Gaelic Girl Tessa by Gaelic Girl Tessa
You say ‘bum a fag’ I say ‘have a cigarette‘-- lost in translation & struggling with Irish English
Posted on Friday, October 07, 2011 at 05:06 AM
- A Merry Christmas in Cork and saying goodbye to my new home in Ireland
- A fairytale Irish ball - a dream come true for our American student in Cork
- Ireland's love of music discovered - from buskers on the street to Guinness Jazz Festival
- Reactions to an American in Ireland – the good, the bad, and the ugly
- Taking advantage of the ‘Savage’ party scene – having the ‘craic’ in Galway city
“Sugar,” I repeated, but my cashier's face was still blank. I fumbled for something eloquent and settled on, “You know. Um. Sugar?”
That seemed to do the trick. His expression clearing, he directed me to the appropriate aisle. I was just about to turn away when, slyly, as if he'd caught me out, he asked, “You're from the States, aren't you, love?”
I nodded. No point dissembling; American travelers are somehow visible from miles away. I don't even have to open my mouth sometimes before people around me know. Maybe we have an aura, or a scent, or something? (One local woman laughed at my confusion and answered, “You just look American!” Not that that helps.)
Fortunately, I don't think anyone cares that I'm foreign; I've been welcomed to Cork, Ireland – my home for the next three months! – as if I'm family. I've experienced any number of small kindnesses already, if you can believe it. A tour bus made a detour to let me hop off in the direction of my apartment, a couple of museums have given me random discounts, and a few strangers have offered me their cell (excuse me, “mobile”) numbers, in case I have any major problems while away from home. (It's Colorado, if you were wondering. Most people here ask for the specificity.)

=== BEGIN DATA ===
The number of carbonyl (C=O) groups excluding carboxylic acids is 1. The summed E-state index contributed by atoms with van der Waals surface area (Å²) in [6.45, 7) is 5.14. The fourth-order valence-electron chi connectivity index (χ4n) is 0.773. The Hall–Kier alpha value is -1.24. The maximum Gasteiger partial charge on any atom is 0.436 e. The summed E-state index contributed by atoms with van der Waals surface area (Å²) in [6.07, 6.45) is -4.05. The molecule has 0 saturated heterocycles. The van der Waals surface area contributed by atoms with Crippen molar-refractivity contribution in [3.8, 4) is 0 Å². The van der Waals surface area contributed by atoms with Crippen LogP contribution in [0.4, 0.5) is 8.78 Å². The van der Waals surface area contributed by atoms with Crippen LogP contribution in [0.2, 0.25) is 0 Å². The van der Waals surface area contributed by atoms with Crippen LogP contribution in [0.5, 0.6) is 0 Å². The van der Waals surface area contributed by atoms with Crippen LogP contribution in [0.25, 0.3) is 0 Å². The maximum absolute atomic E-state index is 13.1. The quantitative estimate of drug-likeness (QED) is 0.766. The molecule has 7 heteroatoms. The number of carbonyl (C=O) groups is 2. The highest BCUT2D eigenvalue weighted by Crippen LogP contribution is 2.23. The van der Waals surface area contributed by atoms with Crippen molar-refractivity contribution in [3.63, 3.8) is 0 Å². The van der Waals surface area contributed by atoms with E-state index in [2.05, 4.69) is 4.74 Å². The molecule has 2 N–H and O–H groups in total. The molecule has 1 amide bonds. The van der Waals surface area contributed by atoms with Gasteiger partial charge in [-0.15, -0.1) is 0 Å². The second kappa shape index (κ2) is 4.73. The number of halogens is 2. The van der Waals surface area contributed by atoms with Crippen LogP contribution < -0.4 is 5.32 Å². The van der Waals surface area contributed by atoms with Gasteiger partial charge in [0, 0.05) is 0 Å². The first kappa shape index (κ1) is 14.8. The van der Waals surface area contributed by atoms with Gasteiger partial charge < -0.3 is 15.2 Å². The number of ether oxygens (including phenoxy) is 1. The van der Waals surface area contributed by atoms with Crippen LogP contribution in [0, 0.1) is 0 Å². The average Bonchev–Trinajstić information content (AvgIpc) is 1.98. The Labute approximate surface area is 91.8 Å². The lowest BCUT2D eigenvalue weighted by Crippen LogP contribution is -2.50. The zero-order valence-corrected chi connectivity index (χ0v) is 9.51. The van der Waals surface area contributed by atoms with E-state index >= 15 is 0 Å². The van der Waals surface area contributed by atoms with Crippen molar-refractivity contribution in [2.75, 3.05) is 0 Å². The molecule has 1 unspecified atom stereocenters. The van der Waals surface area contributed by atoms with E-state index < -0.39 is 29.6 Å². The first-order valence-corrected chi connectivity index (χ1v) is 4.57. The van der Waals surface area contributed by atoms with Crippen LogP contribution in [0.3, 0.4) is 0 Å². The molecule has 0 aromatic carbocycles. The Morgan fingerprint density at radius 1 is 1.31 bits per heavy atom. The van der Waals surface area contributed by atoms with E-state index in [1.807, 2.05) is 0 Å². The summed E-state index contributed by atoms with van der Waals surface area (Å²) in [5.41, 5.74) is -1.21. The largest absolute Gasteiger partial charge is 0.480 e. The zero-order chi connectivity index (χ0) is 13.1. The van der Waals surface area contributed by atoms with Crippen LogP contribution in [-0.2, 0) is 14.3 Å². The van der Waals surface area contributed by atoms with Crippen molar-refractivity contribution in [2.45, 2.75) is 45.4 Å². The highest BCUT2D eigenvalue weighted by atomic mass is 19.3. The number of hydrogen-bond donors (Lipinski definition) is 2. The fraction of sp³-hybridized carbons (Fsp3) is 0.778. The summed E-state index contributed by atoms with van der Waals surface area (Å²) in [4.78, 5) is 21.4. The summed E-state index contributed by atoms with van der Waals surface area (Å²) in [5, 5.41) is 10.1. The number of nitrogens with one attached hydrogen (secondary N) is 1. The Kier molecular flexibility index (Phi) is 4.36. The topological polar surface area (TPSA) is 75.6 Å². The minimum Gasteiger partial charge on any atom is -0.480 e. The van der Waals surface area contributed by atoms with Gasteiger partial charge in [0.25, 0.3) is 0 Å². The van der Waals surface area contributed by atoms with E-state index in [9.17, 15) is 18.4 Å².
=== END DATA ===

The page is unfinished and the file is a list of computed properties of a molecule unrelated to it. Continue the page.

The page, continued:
It's magical. It's as if, despite any troubles the Irish have understanding you, they're already sure you're going to be great friends.
Still, the communication barrier's rough. My sugar incident is one of dozens – and words don't quite match up either! A line is a “queue;” sweaters are “jumpers” and pants are “trousers;” a “bap” is a bun while a “biscuit” is a cookie; someone asking to “bum a fag” really just wants a cigarette (!); and they get even stranger. One girl at a local Tesco's (a grocery store) asked me if she could borrow a “biro” twice before she took a look at my blank face and amended it to “pen.” (What?)
I'm picking up bits and pieces, though. I can tell you decisively that my favorite new word is the local expression “craic” – and yes, it is pronounced “crack,” and used in phrases like “so, where is the craic tonight?” Which, to a visitor from the States, can be downright alarming.
Its meaning: fun.